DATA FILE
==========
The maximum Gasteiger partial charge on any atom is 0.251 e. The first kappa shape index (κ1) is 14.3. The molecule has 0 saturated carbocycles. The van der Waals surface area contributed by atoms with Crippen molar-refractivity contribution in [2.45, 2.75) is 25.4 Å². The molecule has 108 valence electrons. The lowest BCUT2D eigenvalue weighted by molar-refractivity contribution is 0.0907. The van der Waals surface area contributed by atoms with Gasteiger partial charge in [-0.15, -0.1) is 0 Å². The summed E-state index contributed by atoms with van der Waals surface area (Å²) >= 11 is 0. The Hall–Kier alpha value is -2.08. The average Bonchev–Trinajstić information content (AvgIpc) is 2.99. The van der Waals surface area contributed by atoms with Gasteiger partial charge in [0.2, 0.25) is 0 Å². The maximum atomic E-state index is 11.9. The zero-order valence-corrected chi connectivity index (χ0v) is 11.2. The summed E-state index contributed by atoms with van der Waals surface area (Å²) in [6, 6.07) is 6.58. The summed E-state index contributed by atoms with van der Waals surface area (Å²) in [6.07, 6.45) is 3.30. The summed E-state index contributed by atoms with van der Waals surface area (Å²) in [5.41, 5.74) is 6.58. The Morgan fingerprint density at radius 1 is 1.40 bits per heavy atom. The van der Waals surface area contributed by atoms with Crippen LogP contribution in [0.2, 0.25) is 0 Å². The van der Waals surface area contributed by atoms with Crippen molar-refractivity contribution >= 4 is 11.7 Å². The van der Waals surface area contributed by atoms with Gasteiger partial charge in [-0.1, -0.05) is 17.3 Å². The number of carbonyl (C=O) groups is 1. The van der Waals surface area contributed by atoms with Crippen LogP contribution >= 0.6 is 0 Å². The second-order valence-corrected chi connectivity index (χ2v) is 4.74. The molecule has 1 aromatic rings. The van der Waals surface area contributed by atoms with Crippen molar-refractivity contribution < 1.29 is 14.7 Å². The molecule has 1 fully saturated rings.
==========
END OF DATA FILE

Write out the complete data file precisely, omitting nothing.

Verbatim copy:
The maximum Gasteiger partial charge on any atom is 0.251 e. The first kappa shape index (κ1) is 14.3. The molecule has 0 saturated carbocycles. The van der Waals surface area contributed by atoms with Crippen molar-refractivity contribution in [2.45, 2.75) is 25.4 Å². The molecule has 108 valence electrons. The lowest BCUT2D eigenvalue weighted by molar-refractivity contribution is 0.0907. The van der Waals surface area contributed by atoms with Gasteiger partial charge in [-0.15, -0.1) is 0 Å². The summed E-state index contributed by atoms with van der Waals surface area (Å²) >= 11 is 0. The Hall–Kier alpha value is -2.08. The average Bonchev–Trinajstić information content (AvgIpc) is 2.99. The van der Waals surface area contributed by atoms with Gasteiger partial charge in [0.2, 0.25) is 0 Å². The maximum atomic E-state index is 11.9. The zero-order valence-corrected chi connectivity index (χ0v) is 11.2. The summed E-state index contributed by atoms with van der Waals surface area (Å²) in [6, 6.07) is 6.58. The summed E-state index contributed by atoms with van der Waals surface area (Å²) in [6.07, 6.45) is 3.30. The summed E-state index contributed by atoms with van der Waals surface area (Å²) in [5.41, 5.74) is 6.58. The Morgan fingerprint density at radius 1 is 1.40 bits per heavy atom. The van der Waals surface area contributed by atoms with Crippen LogP contribution in [0.2, 0.25) is 0 Å². The van der Waals surface area contributed by atoms with Crippen molar-refractivity contribution >= 4 is 11.7 Å². The van der Waals surface area contributed by atoms with Gasteiger partial charge in [-0.1, -0.05) is 17.3 Å². The number of carbonyl (C=O) groups is 1. The van der Waals surface area contributed by atoms with Crippen LogP contribution >= 0.6 is 0 Å². The second-order valence-corrected chi connectivity index (χ2v) is 4.74. The molecule has 1 aromatic rings. The van der Waals surface area contributed by atoms with Crippen molar-refractivity contribution < 1.29 is 14.7 Å². The molecule has 1 fully saturated rings.